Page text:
The majority of surgical masks are not NIOSH-certified as respirators, do not protect the user adequately from exposure to TB, and do not satisfy OSHA requirements for respiratory protection (174,175). However, certain surgical masks (i.e., surgical N95 respirator) do meet the requirements and are certified by NIOSH as respirators. The level of protection a respirator provides is determined by the efficiency of the filter material for incoming air and how well the face piece fits or seals to the face (e.g., qualitatively or quantitatively tested in a reliable way to obtain a face-seal leakage of <10% and to fit the different facial sizes and characteristics of HCP). When respirators are used while treating patients with diseases requiring airborne-transmission precautions (e.g., TB), they should be used in the context of a complete respiratory protection program (175). This program should include training and fit testing to ensure an adequate seal between the edges of the respirator and the wearer’s face. Detailed information regarding respirator programs, including fit-test procedures are available at http://www.cdc.gov/niosh/99-143.html (174,176).
FDA-cleared surgical masks are designed to protect against splashes and sprays and are prioritized for use when such exposures are anticipated, including surgical procedures.
Dentists are urged to view the Centers for Disease Control and Prevention COVID-19 situation webpage for current insight. Standard precautions should be taken with all patients, at all times.
The CDC has not changed its guidance on single-use disposable facemasks, which are regulated by FDA to be single use and should be worn once and discarded.
Page 41 of the CDC Guidelines for Infection Control in Dental Health-Care Settings has the following guidance:
Very High Exposure Risk Very high exposure risk jobs are those with high potential for exposure to known or suspected sources of COVID-19 during specific medical, postmortem, or laboratory procedures. Workers in this category include: ■ Healthcare workers (e.g., doctors, nurses, dentists, paramedics, emergency medical technicians) performing aerosol-generating procedures (e.g., intubation, cough induction procedures, bronchoscopies, some dental procedures and exams, or invasive specimen collection) on known or suspected COVID-19 patients.
Personal Protective Equipment (PPE) Most workers at high or very high exposure risk likely need to wear gloves, a gown, a face shield or goggles, and either a face mask or a respirator, depending on their job tasks and exposure risks. Those who work closely with (either in contact with or within 6 feet of) patients known to be, or suspected of being, infected with SARS-CoV-2, the virus that causes COVID-19, should wear respirators. In these instances, see the PPE section beginning on page 14 of this booklet, which provides more details about respirators. For the most up-to-date information, also visit OSHA’s COVID-19 webpage.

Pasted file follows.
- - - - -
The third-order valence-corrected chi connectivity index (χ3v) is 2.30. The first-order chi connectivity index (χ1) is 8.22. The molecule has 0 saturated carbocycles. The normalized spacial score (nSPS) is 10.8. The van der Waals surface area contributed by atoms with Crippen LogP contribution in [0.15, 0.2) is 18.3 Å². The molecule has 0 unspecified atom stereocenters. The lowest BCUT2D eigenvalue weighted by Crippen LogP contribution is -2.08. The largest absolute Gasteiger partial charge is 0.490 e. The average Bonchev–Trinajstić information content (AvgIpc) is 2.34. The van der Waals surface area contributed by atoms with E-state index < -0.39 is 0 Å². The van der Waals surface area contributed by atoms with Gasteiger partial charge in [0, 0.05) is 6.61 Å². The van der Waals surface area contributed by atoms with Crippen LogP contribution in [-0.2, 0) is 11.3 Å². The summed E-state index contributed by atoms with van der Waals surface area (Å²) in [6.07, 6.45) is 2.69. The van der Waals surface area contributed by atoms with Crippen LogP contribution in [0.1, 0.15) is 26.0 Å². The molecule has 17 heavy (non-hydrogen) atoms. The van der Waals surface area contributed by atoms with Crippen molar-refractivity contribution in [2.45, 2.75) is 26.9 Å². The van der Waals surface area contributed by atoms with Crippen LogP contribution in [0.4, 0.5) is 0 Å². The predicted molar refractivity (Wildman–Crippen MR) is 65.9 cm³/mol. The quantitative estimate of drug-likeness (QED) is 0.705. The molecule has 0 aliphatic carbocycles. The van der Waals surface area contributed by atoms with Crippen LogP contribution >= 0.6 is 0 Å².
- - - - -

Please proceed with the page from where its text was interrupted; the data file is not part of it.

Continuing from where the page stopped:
Based on the possibility of the spread of 2019-nCoV infection, three-level protective measures of the dental professionals are recommended for specific situations. (1) Primary protection (standard protection for staff in clinical settings). Wearing disposable working cap, disposable surgical mask, and working clothes (white coat), using protective goggles or face shield, and disposable latex gloves or nitrile gloves if necessary. (2) Secondary protection (advanced protection for dental professionals). Wearing disposable doctor cap, disposable surgical mask, protective goggles, face shield, and working clothes (white coat) with disposable isolation clothing or surgical clothes outside, and disposable latex gloves. (3) Tertiary protection (strengthened protection when contact patient with suspected or confirmed 2019-nCoV infection). Although a patient with 2019-nCoV infection is not expected to be treated in the dental clinic, in the unlikely event that this does occur, and the dental professional cannot avoid close contact, special protective outwear is needed. If protective outwear is not available, working clothes (white coat) with extra disposable protective clothing outside should be worn. In addition, disposable doctor cap, protective goggles, face shield, disposable surgical mask, disposable latex gloves, and impermeable shoe cover should be worn.